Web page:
Congress a divided house

The old guard has used Sonia’s return to consolidate its hold over party affairs and is seen to be scuttling transition of power

AuthorPublished: 28th Sep 2019  12:00 amUpdated: 27th Sep 2019  6:55 pm

The implosion is gathering momentum in the Congress as the grand old party is struggling to stay relevant in poll-bound Maharashtra and Haryana while the tremors set off by the collapse of its coalition government in Karnataka continue to shake the party. After resuming the reins of the party, which was in disarray, Sonia Gandhi appears to be losing grip as dissidence, discontent and defiance have been spreading across several State units. A clutch of veteran party leaders from Karnataka is now breathing fire against former Chief Minister Siddaramaiah and KPCC president Gundu Rao, holding them responsible for the fall of the government. The party presents the picture of a bitterly divided house in Maharashtra and Haryana, going to polls next month. It is ironic that despite the economic slowdown, growing unemployment and price rise, the BJP appears to be sitting pretty and is widely expected to retain both the States. This is more a reflection on the opposition party’s inability to capitalise on the situation and present an alternative policy agenda. The mass exodus from the Congress in the two poll-bound States shows that the party is nowhere close to making a sincere attempt to reinvent itself, both organisationally and ideologically. It is clear that the party has no plan to revitalise a demoralised organisation. A major reform in the way the party functions is needed to boost the morale of the cadre and supporters. In her second stint as the party’s saviour-in-chief, Sonia faces far greater challenges now in the face of BJP’s aggressive, take-no-prisoner brand of politics.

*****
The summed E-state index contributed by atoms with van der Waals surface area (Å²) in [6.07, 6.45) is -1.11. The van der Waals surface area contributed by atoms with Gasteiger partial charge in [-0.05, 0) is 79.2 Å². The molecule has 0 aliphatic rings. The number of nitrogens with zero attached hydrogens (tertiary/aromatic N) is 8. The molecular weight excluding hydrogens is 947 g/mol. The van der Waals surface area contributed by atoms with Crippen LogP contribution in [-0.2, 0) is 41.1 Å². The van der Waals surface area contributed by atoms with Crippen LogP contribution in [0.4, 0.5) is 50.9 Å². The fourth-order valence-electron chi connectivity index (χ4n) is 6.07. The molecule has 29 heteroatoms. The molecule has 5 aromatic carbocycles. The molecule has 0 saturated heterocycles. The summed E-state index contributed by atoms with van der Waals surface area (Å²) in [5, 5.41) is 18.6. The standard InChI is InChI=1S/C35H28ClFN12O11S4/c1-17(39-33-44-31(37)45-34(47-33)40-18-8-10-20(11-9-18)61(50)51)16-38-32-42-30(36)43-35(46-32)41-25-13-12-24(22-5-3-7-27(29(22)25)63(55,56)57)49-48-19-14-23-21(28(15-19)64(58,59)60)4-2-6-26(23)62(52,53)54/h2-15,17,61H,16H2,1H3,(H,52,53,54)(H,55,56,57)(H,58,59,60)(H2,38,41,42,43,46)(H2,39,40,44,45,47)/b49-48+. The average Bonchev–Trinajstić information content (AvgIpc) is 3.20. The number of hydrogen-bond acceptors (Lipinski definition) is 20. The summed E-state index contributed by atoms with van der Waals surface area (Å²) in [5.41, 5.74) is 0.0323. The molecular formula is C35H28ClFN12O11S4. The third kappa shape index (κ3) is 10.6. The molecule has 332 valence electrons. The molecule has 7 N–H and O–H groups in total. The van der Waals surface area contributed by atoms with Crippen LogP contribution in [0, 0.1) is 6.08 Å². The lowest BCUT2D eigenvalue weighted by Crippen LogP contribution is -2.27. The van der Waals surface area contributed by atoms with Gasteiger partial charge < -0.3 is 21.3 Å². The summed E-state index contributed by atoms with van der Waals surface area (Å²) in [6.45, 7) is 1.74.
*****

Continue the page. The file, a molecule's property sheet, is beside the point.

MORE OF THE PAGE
Friction between the party’s old guard and the new generation leaders, multiple power centres of the Gandhis, disconnect with voters, lack of dynamism, confused political agenda and lack of trust in the leadership are some of the key factors that are accelerating the slide of the Congress. What is baffling is that senior party leaders often talk in different voices on important matters concerning national security and economy. Despite being the party that pioneered economic reforms in the country leading to a significant rise in prosperity levels, many of its leaders criticise markets and capitalism and end up taking positions similar to those of the Left parties. This makes the Congress out of sync with the aspirational India. There were expectations that Sonia’s return would help the party put up a more cohesive and united face. But, the old guard has used the occasion to consolidate its hold over party affairs and is largely seen to be scuttling reforms and transition of power. Prominent young faces such as Jyotiraditya Scindia, Sachin Pilot, and Milind Deora feel, and rightly so, that the old guard is blocking their chances.


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